Search NOVA Teachers

Back to Teachers Home

NOVA scienceNOW: Stronger Hurricanes

Viewing Ideas

Before Watching

  1. Help students learn about hurricanes, the factors that contribute to them, and the role warmer sea surface temperatures may have on them. In class (or as homework), assign each student one of the questions below.

    • What is a hurricane?
    • How is a hurricane different from a thunderstorm or a tornado?
    • When and where do hurricanes usually form?
    • What causes them to form?
    • How are hurricanes rated?
    • What factors contribute to a hurricane's intensity?

    Provide the class with Web addresses or books (see Links and Books). Have each student first answer his or her question and then write down one additional interesting fact. Set up teams so that each team has one person with an answer to each question. Have students take turns teaching the other team members about their topic and sharing their interesting fact. Then, ask each team to write 10 questions for a class quiz game. In the game, teams ask each other their questions. Award one point for a correct answer and one point for a question that stumps another team (assuming, of course, that the team asking the question can provide the correct answer).

  2. Warm oceans typically increase a hurricane's intensity. Perform the following change-of-state demonstration for the class, and have students brainstorm how it relates to hurricane intensity.


Materials: bowl of very hot tap water (not scalding); bowl filled with ice

Place the bowl of ice above the bowl of hot water. Have students observe the changes and discuss the energy transfers occurring in the system.

The hot water vapor rises. When it rises from the water bowl and comes in contact with the ice bowl's cold surface, it cools, losing energy and condensing into liquid water. The energy from the vapor is transferred to the ice bowl, and the ice melts. The water vapor represents warm, moist ocean air. The ice-filled bowl represents the cool atmosphere. The condensing water and melting ice represent the transfer of energy from the ocean to the atmosphere. The release of energy into the atmosphere warms the air, an action that generates winds and alters the barometric pressure—changes that can increase storm intensity.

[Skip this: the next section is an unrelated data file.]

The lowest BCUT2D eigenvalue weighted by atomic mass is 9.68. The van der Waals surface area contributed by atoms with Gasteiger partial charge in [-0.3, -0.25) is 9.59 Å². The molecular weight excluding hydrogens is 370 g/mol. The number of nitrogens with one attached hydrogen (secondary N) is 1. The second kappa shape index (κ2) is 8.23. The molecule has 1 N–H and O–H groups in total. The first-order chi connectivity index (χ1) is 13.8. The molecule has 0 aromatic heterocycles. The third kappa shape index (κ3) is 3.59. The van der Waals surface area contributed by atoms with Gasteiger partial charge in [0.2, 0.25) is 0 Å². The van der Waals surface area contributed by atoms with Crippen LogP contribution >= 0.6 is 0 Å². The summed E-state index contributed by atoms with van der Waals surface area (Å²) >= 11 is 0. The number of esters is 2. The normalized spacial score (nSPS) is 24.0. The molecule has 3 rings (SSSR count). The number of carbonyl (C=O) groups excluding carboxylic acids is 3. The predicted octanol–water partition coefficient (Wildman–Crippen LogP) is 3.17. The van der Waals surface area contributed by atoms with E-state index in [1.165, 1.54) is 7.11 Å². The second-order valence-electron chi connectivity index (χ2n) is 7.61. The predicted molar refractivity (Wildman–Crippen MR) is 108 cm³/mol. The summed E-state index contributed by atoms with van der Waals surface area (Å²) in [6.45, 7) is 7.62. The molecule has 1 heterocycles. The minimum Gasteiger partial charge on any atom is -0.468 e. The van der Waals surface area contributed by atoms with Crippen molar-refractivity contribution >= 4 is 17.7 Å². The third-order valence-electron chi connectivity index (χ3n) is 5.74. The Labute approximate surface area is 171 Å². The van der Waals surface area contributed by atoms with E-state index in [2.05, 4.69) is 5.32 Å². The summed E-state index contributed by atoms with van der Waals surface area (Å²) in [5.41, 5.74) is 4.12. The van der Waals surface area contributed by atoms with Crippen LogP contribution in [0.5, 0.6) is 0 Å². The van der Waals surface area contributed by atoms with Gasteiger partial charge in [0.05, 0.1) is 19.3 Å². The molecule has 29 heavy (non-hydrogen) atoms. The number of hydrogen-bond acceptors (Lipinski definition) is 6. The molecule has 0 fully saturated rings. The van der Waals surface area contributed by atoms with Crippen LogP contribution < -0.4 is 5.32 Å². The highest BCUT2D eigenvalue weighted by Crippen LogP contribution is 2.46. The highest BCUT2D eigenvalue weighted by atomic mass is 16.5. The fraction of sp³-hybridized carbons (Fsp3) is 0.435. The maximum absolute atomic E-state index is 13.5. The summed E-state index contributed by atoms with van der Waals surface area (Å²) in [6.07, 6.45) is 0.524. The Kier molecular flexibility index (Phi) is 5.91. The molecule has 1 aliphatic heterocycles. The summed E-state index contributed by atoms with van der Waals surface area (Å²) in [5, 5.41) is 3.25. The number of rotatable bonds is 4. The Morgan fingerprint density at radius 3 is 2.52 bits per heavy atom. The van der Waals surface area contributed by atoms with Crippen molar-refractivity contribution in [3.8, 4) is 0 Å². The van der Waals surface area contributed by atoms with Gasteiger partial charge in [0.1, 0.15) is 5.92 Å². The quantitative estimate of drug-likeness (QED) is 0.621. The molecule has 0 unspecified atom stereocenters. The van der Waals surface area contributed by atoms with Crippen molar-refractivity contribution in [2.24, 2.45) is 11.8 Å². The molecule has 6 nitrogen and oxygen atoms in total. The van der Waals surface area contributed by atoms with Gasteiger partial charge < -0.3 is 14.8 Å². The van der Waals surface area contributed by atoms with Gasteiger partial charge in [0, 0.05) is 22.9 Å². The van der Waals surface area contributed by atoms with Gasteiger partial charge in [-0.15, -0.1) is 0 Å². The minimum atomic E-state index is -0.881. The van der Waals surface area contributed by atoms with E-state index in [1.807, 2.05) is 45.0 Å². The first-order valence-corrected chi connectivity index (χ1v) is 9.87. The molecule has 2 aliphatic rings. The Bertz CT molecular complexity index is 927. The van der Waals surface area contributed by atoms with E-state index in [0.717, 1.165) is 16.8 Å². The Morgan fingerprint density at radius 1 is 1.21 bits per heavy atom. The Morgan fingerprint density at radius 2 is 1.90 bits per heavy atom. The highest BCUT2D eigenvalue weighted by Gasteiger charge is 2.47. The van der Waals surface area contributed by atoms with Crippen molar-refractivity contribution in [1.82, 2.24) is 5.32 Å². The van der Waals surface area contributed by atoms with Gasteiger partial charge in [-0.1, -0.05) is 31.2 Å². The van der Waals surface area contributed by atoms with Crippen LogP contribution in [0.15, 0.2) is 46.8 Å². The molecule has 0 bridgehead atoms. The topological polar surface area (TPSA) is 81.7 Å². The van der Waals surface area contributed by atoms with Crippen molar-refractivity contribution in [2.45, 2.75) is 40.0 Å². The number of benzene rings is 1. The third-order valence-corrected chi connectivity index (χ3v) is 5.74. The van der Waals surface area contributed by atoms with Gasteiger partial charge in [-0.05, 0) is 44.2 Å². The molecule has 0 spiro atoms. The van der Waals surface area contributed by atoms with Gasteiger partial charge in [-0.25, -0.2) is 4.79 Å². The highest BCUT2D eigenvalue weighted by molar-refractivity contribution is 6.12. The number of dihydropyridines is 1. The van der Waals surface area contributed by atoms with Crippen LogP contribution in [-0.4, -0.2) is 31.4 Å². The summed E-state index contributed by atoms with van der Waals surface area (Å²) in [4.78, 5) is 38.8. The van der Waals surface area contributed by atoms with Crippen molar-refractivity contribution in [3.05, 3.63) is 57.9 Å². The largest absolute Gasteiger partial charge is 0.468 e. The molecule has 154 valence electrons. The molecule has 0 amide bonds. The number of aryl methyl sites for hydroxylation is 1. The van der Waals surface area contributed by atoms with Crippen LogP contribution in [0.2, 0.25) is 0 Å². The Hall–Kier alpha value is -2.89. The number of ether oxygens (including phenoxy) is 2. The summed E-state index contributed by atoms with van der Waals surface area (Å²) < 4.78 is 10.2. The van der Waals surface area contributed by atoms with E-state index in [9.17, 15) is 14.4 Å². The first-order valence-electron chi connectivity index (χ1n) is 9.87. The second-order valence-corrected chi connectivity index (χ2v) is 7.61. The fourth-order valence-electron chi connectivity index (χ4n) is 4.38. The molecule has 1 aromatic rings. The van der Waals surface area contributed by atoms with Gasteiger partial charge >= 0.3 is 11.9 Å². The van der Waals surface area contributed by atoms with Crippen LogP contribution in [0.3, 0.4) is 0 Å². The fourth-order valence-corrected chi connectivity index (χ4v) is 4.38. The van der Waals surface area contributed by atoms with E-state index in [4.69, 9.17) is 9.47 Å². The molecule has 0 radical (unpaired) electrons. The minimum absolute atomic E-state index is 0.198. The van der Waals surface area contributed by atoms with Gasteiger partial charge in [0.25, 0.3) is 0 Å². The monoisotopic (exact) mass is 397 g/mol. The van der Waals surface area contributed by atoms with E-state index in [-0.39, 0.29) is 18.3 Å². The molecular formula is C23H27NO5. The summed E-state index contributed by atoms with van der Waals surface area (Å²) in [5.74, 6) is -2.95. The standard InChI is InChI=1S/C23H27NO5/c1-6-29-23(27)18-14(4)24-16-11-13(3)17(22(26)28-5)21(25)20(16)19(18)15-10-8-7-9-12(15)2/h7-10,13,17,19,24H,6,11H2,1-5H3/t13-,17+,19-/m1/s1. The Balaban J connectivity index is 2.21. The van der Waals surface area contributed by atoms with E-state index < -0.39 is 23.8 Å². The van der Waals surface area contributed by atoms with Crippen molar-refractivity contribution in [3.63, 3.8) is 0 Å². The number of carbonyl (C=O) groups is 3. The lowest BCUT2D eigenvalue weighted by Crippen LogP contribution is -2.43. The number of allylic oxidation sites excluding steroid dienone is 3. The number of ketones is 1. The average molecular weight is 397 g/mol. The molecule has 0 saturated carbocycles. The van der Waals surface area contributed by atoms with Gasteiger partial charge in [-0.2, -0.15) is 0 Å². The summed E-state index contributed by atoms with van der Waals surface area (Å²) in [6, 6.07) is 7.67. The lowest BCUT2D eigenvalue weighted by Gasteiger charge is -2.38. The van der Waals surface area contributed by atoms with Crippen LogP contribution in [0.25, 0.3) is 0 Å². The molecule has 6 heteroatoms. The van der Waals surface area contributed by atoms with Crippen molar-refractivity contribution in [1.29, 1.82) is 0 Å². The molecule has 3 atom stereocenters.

After Watching

  1. There is presently a debate about the relationship between global warming and hurricane intensity. Some scientists believe global warming is contributing to hurricane intensity, and others believe global warming's impact is minimal. To help students better understand this debate, review the following concepts:

    Global warming: An increase in Earth's surface temperature.

    Greenhouse effect: Greenhouse gases let solar radiation pass through our atmosphere, but they trap some infrared radiation, preventing it from escaping into outer space.

    Possible causes and effects of global warming: An increase in greenhouse gases, which trap infrared energy, may contribute to global warming. Effects of a warmer climate include: melting of ice caps, warming of sea surface temperature, and an increase in intensity of hurricanes.